Thomas Mauriello Speaks at Webinar on Raising Capital in the Cannabis Industry With Unregistered Broker-Dealers
February 19, 2021
Attorney Thomas Mauriello was one of the featured speakers at a webinar on "Financing Without a License: Raising Capital in the Cannabis Industry with Unregistered Broker-Dealers."
The webinar was co-Sponsored by the Los Angeles County Bar Association, Cannabis Law Section, the Sacramento County Bar Association, Cannabis Law Section, and the California Cannabis Industry Association. The other speakers included Meital Manzuri of Manzuri Law in Los Angeles, Max Riffin of Burns & Levinson in Boston, and Ignacio A. Sandoval of Morgan Lewis in Washington, DC. The Moderator was mediator/arbitrator Phillip Neiman of JAMS in San Francisco.
The webinar explored the unique challenges of fund raising in the cannabis industry. Companies with cash needs routinely use intermediaries to assist in the capital raising process. Federal law broadly requires financial intermediaries to be registered as brokers with the Securities and Exchange Commission ("SEC").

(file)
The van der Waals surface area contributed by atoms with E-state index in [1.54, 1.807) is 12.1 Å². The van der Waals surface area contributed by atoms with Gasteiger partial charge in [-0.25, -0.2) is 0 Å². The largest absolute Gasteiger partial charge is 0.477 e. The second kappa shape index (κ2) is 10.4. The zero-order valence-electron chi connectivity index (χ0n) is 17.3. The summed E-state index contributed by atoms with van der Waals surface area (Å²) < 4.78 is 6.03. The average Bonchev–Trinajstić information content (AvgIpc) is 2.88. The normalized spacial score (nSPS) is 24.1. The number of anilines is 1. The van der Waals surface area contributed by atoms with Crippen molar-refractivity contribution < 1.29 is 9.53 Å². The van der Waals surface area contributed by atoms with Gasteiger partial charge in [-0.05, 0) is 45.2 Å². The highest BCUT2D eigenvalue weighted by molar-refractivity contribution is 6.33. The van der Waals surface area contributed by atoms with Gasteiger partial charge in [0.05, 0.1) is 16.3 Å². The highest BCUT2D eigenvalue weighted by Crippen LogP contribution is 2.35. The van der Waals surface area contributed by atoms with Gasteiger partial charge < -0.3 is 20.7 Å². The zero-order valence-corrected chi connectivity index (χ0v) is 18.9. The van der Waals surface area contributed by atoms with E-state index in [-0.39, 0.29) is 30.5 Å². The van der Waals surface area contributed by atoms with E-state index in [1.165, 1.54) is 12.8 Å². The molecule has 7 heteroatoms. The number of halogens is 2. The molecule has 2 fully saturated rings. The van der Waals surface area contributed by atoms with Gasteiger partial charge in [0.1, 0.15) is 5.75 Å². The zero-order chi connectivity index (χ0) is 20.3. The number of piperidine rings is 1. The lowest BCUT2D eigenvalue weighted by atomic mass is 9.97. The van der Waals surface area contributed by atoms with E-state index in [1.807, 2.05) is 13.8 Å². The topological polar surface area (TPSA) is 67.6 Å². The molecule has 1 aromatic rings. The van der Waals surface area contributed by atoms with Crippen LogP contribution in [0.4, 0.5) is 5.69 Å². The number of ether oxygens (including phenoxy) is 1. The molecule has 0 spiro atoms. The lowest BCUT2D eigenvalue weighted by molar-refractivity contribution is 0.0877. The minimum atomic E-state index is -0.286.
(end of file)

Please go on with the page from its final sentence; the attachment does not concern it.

"Finders" are unregistered placement agents, consultants or go-betweens who introduce businesses to prospective Investors. The legal status of finders is murky and they operate in a regulatory gray area. Companies that retain finders face potentially serious consequences for doing so, and finders face significant risks if they are deemed unregistered securities brokers. Marijuana-related businesses that engage finders, and unregistered intermediaries who source capital for those businesses, face additional risk because of federal prohibition.
The webinar covered a range of topics important for companies and finders in the cannabis sector and their counsel, including: the federal regulatory scheme for broker-dealers; the current legal status of finders as developed through SEC staff no-action letters, enforcement proceedings, and court decisions; the many risks associated with using and being an unlicensed intermediary; finder-related issues unique to the cannabis sector; and a recent proposal by the SEC to create a "safe harbor" exemption for finders.